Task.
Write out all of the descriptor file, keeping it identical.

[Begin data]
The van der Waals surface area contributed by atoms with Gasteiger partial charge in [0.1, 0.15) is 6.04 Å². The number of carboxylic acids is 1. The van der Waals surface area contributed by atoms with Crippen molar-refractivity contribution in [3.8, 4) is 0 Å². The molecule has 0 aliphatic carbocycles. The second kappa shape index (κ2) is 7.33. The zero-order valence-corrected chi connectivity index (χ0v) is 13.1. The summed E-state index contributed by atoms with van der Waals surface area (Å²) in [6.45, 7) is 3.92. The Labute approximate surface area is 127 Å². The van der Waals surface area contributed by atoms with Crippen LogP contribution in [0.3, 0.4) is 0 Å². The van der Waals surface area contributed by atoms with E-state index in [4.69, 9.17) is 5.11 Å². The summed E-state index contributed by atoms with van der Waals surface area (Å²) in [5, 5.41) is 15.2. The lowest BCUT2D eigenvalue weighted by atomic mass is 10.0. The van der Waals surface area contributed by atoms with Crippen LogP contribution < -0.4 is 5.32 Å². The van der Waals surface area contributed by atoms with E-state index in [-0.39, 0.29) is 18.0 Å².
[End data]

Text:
The van der Waals surface area contributed by atoms with Gasteiger partial charge in [0.1, 0.15) is 6.04 Å². The number of carboxylic acids is 1. The van der Waals surface area contributed by atoms with Crippen molar-refractivity contribution in [3.8, 4) is 0 Å². The molecule has 0 aliphatic carbocycles. The second kappa shape index (κ2) is 7.33. The zero-order valence-corrected chi connectivity index (χ0v) is 13.1. The summed E-state index contributed by atoms with van der Waals surface area (Å²) in [6.45, 7) is 3.92. The Labute approximate surface area is 127 Å². The van der Waals surface area contributed by atoms with Crippen LogP contribution in [0.3, 0.4) is 0 Å². The van der Waals surface area contributed by atoms with E-state index in [4.69, 9.17) is 5.11 Å². The summed E-state index contributed by atoms with van der Waals surface area (Å²) in [5, 5.41) is 15.2. The lowest BCUT2D eigenvalue weighted by atomic mass is 10.0. The van der Waals surface area contributed by atoms with Crippen LogP contribution < -0.4 is 5.32 Å². The van der Waals surface area contributed by atoms with E-state index in [-0.39, 0.29) is 18.0 Å².